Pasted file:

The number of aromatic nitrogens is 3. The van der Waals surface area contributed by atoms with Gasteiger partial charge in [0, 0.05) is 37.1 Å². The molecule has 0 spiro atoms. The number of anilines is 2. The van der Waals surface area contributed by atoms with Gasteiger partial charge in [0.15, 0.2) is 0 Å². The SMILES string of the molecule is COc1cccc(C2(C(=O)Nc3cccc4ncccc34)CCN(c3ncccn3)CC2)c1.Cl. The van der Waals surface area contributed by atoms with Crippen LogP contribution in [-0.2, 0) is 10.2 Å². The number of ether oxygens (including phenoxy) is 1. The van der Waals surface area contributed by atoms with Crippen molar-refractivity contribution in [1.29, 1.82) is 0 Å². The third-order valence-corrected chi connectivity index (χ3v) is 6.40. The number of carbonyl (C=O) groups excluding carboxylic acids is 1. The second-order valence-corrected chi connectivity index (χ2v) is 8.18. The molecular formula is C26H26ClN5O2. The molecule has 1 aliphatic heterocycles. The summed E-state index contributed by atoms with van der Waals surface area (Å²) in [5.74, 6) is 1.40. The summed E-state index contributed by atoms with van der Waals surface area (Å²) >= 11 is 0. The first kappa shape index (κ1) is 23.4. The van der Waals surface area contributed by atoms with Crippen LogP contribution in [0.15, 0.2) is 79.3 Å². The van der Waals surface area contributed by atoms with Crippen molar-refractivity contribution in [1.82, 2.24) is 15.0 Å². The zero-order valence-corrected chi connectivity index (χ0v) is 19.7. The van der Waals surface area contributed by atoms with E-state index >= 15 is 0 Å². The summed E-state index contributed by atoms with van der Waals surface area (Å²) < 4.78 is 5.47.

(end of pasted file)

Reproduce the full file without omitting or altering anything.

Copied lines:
The number of aromatic nitrogens is 3. The van der Waals surface area contributed by atoms with Gasteiger partial charge in [0, 0.05) is 37.1 Å². The molecule has 0 spiro atoms. The number of anilines is 2. The van der Waals surface area contributed by atoms with Gasteiger partial charge in [0.15, 0.2) is 0 Å². The SMILES string of the molecule is COc1cccc(C2(C(=O)Nc3cccc4ncccc34)CCN(c3ncccn3)CC2)c1.Cl. The van der Waals surface area contributed by atoms with Crippen LogP contribution in [-0.2, 0) is 10.2 Å². The number of ether oxygens (including phenoxy) is 1. The van der Waals surface area contributed by atoms with Crippen molar-refractivity contribution in [1.29, 1.82) is 0 Å². The third-order valence-corrected chi connectivity index (χ3v) is 6.40. The number of carbonyl (C=O) groups excluding carboxylic acids is 1. The second-order valence-corrected chi connectivity index (χ2v) is 8.18. The molecular formula is C26H26ClN5O2. The molecule has 1 aliphatic heterocycles. The summed E-state index contributed by atoms with van der Waals surface area (Å²) in [5.74, 6) is 1.40. The summed E-state index contributed by atoms with van der Waals surface area (Å²) >= 11 is 0. The first kappa shape index (κ1) is 23.4. The van der Waals surface area contributed by atoms with Crippen LogP contribution in [0.15, 0.2) is 79.3 Å². The van der Waals surface area contributed by atoms with Crippen molar-refractivity contribution in [1.82, 2.24) is 15.0 Å². The zero-order valence-corrected chi connectivity index (χ0v) is 19.7. The van der Waals surface area contributed by atoms with E-state index >= 15 is 0 Å². The summed E-state index contributed by atoms with van der Waals surface area (Å²) < 4.78 is 5.47.